FREQUENTLY ASKED QUESTIONS
How does someone flush a 3-way Foley catheter?
A procedure usually performed by a medical professional, flushing a 3-way Foley catheter, also referred to as bladder irrigation, is the process of clearing blood clots or other particles slowing or blocking the flow of urine. To flush a 3-way Foley catheter, a caregiver will wash his or her hands thoroughly and put on protective gloves. Using a bulb syringe, room temperature sterile solution will be slowly injected into the catheter tube. If any resistance is met, the caregiver should not force the plunger in any way; rather the plunger should slightly retract and a second attempt should be made. In the instance the solution is completely stopped from entering the bladder, no further irrigation should be attempted. Once the solution has been fully injected, the tube will be placed in an irrigation tray allowing the solution to drain back out of the tube. In lieu of manual irrigation, continuous irrigation is possible by using a hanging bag system.
What is a 3-way catheter used for?
Three-way Foley catheters are used when regular bladder irrigation is anticipated. Gross hematuria and clot retention have many possible causes, but commonly include damage from prior traumatic Foley catheterizations, enlarged prostates, or malignant and benign bladder tumors. Chemotherapy and radiation can also cause bladder clots.
What are the parts of a 3-way Foley catheter?
3-way Foley catheters consist of a tube with 3 lumens, or channels, and a Foley balloon. The channels are individually encased within the tube and have different functions including drainage, Foley balloon inflation, and bladder irrigation. Just like intermittent or 2-way catheters, 3-way catheters may be made with different tip styles, features, and materials. Some 3-way catheter kits will include a urine drainage bag and irrigation supplies in addition to the Foley itself.
What is the difference between a 2-way and a 3-way Foley catheter?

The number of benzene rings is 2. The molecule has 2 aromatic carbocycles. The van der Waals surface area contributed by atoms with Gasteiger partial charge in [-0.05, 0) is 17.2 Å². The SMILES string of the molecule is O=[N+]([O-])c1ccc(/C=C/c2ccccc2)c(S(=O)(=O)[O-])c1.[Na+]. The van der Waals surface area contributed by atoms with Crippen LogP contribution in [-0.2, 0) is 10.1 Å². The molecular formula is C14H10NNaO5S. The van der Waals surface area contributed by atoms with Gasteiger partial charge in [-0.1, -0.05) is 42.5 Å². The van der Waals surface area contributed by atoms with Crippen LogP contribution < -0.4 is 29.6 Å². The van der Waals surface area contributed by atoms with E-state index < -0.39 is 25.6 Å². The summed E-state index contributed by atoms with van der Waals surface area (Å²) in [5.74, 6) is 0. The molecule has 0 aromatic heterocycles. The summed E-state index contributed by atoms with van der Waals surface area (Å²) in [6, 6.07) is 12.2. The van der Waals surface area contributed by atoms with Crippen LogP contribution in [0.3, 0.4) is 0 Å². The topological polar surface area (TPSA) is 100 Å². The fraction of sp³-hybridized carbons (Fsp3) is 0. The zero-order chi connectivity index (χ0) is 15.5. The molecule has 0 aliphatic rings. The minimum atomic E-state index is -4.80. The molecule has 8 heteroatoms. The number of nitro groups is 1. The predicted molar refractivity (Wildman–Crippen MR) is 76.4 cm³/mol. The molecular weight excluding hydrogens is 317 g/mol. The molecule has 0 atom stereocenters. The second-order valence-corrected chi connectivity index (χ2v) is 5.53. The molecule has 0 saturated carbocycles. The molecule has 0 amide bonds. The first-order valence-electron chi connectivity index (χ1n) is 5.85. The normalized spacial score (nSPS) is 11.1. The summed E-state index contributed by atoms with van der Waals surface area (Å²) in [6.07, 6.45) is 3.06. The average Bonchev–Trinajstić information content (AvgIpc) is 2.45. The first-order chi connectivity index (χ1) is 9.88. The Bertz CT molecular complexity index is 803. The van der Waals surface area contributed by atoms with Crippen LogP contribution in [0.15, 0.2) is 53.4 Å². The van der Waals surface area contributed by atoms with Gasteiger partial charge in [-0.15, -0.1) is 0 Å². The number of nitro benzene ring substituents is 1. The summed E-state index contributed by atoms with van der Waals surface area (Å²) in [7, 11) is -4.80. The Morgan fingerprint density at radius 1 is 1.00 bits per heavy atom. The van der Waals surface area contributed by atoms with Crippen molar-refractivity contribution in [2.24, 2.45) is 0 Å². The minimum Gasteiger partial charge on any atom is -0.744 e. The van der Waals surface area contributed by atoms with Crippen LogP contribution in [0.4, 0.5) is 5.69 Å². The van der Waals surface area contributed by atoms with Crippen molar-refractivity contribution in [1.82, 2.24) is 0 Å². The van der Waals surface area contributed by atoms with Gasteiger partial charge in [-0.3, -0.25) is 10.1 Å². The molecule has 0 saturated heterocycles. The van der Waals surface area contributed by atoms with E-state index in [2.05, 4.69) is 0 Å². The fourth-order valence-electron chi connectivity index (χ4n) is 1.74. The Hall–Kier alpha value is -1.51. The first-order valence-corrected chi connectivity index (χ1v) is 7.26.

Both 2-way and 3-way Foley catheters have a channel for draining urine and a second channel for inflating a tiny balloon at the end of the catheters to hold the tube in place in the urethra upon insertion. The three-way Foley catheter has a third channel within the tube for irrigating the bladder to get rid of blood and blood clots. You can either intermittently push the irrigant fluid through a large syringe or create a continuous flow with a hanging bag. Since the two-way Foley catheter has one less channel, it can drain a higher urine volume than the three-way Foley. Because of their blood clot removing ability, three-way Foley catheters are better for post-surgery use or in the instance a patient has a known tendency for blood clot formation. 2-way catheters typically provide a more steady and forceful urine flow while a 3-way catheter, with a smaller urine drainage channel, may be a bit slower to drain.
Which 3-way catheters are best?
Three-way Foley catheters are available from industry innovating manufacturers like Rusch, Kendall, McKesson, and Bard. Allegro Medical proudly offers Rusch’s Simplastic 3-Way Silicone Foley Catheter featuring a Couvelaire tip, a 30cc balloon, and 16" length. Two large drainage eyes allow easy removal of clots, debris, and mucous. We also offer DOVER Silicone Elastomer-Coated Latex Foley 3-Way Catheters by Kendall. This catheter has a non-reactive, non-adhering bonded silicone surface, large eyes holes and drainage lumen to facilitate urine flow, a thick funnel to help prevent collapse during irrigation, a reinforced tip to protect from stylet puncture, and a strong symmetric balloon to enhance confidence in catheter reliability.
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